Thousands of masqueraders and revelers converged on Brooklyn’s Eastern Parkway on Labor Day, Monday, as the West Indian American Day Carnival Parade returned after a two-year hiatus because of the COVID-19 pandemic.
Millions more watched the pageantry from ubiquitous police barricades, as humongous speakers mounted atop flatbed trucks blasted soca, reggae, kompa, zouk and other Caribbean music on a picture-perfect day.
Though rain was predicted, the weather held steady, with warm temperatures throughout the 4 ½ mile-long parade, which started at Buffalo Avenue and Eastern Parkway, and ended at Grand Army Plaza, near Flatbush Avenue.
Kelsta James’ Baltimore, MD-based Islands Girls teamed up with Brooklyn’s Branches and Associates for the Labor Day production.
“We drove from Baltimore,” said Kelsta, flanked by her younger sister, Kacie. “We had to do everything together.”
The James, whose mother hails from Trinidad and Tobago and father from Antigua and Barbuda, brought along African American Alexis Arrington from Washington, D.C.
“We did this years ago,” said Kacie. “We feel new, fresh. We haven’t had this for three years.”
Arrington said she felt “good, beautiful, comfortable and happy to be here.”
Nearby, Haitian Tameka A and African American Melody, who only wanted to be identified by their first names, said they were invited by Island Girls to play with Branches and Associates.
“I feel great,” Melody said. “It’s a good experience. I like to see all the colors of the flags.”
“Coming together is great,” intoned Tameka A. “It’s the love.”
Kayla Gibbs and Kaywana Brown portrayed “Trinidad” in Antoine International.
“It’s my first time, and I’m excited,” Gibbs said.
Brown said she was “happy and excited to be back on the Parkway (Eastern Parkway) after two years.”
Trinidadian Stacey Brown said she has been playing, for 21 years, with Sesame Flyers, the former perennial band winners.
“I feel great,” she said. “I’m very happy that the Parkway is open.”
Then, a DJ on a Sesame Flyers float shouted: “Good morning. It’s three years we waited for this!”
Trinidadian Rhea Smith played “Fao” with Sesame Flyers.
“This is great,” said the board member of the West Indian American Day Carnival Association (WIADCA), organizer of the five-day carnival that began on Thursday. “This is really a warm-up for 2023. I’ve having fun, celebrating responsibly.
“We’re thankful for our cultural groups, elected officials and media for always supporting us,” she added. “We’ve been waiting almost three years for this.”
Another Trinidadian, Enista Jackson, and her Barbadian hair stylist, Sean Arthur, played “Ying Yang” with Sesame Flyers.
“After two years, this is great,” said Jackson, disclosing that Arthur was her “best friend in the world.”
“I miss this,” she added about the parade. “Trinidadians are the best (laughing, recognizing that other Caribbean nationals may dispute this claim).”
In portraying “Jumbie” in ENJ Productions, Ronald Halgard blurted out: “It’s beautiful. I’ve been doing this for many years.”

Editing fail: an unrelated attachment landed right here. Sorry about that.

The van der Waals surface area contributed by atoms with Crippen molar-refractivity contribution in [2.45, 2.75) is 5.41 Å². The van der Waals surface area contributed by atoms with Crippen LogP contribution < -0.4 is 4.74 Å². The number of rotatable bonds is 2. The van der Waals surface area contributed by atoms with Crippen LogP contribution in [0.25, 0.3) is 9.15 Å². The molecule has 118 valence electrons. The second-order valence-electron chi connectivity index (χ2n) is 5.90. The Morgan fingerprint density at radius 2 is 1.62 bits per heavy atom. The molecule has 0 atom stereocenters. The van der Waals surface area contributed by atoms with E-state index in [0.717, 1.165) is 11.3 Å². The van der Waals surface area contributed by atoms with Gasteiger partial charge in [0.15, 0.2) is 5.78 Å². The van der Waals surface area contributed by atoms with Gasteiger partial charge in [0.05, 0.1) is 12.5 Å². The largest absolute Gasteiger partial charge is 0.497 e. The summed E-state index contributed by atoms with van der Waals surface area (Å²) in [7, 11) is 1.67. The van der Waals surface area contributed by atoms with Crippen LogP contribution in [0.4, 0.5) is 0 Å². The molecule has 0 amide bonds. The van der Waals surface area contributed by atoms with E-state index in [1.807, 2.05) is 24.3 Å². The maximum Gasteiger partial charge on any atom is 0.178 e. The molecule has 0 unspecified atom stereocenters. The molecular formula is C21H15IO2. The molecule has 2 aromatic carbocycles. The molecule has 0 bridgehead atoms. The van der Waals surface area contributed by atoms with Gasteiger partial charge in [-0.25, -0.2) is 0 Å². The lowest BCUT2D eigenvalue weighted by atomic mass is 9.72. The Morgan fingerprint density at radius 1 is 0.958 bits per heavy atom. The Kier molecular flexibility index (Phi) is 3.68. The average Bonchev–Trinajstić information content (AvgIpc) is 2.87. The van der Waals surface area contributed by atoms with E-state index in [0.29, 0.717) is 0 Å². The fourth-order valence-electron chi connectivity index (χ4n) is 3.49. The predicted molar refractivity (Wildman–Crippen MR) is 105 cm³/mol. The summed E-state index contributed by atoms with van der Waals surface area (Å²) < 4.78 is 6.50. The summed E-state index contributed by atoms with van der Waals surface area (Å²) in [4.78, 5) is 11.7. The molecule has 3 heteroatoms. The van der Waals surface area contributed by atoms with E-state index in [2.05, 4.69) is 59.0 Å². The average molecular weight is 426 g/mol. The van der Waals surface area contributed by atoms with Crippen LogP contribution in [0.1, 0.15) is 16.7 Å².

After playing mas earlier in J’Ouvert, Vincentian Gaylene Durrant participated in the parade.
“Every year, I do both,” she said. “It’s a good experience. I’ve been doing them for the past 10 years, except for two years because of the pandemic.”
Playing in Mango Tree Productions, Rachel Medarol, who claims Trinidadian and Haitian heritage, said she has been playing mas since it was organized in Harlem.
“I love this,” she said. “I love how everyone comes out and show love, and represent the culture.”
Guyanese Tangerine Clarke, a Caribbean Life freelancer, played in the “Red Section” with Mango Tree Productions.
“This is my inaugural year playing on Eastern Parkway,” she said. “I decided I’ll be making history, because this is a return after two years.”
Vincentian Francis DeSilva played D’Midas International New York, portraying “Pitch Lake on Fire,” reminiscent of last year’s volcanic eruptions in his native land.
“It’s good!” he exclaimed.
Nearby, Glen Fahie Turnbull, co-band leader of D’Midas International New York, carried a huge costume called “The Magnificent”.
“It’s nice,” said the Tortola, British Virgin Islands native. “I’m posing for pictures today.”
As a huge Haitian band played kompa and zouk music, Youden Charles portrayed a costume from Tonymix.
“This is good,” she said. “This is my first time. Enjoying myself!”
Several cultural groups also participated in Monday’s carnival, including Creole Jam, which featured Haitian culture; the Jamaican-owned Braata Productions (Jonkanoo); Garifuna Spiritual Enrichment Society; and Day of Independence Committee of Panamanians in NY, Inc.
The parade was the culmination of five days of spectacular carnival, which began on Thursday with “Vibes w/Voicey: The Concert Tour.”
The extravaganza also featured on Friday “Island 2 Island,” an explosion of live performances from favorite soca artists and DJs backed by a live band; and, on Saturday, Junior Carnival Parade, International Youth Fest and Pan in ‘A’ Minor “With a Minor Change” – “musical feast of rhythmic melodies over the sweet sounds of steel, concert style, with steel bands led by some of New York’s renowned pan virtuosos,” according to WIADCA.
On Sunday, WIADCA, which is celebrating 55 years of carnival, featured “Paintopia” and “Amnesia Day Party,” highlighting “an all-DJ cast, good food, plenty vibes.”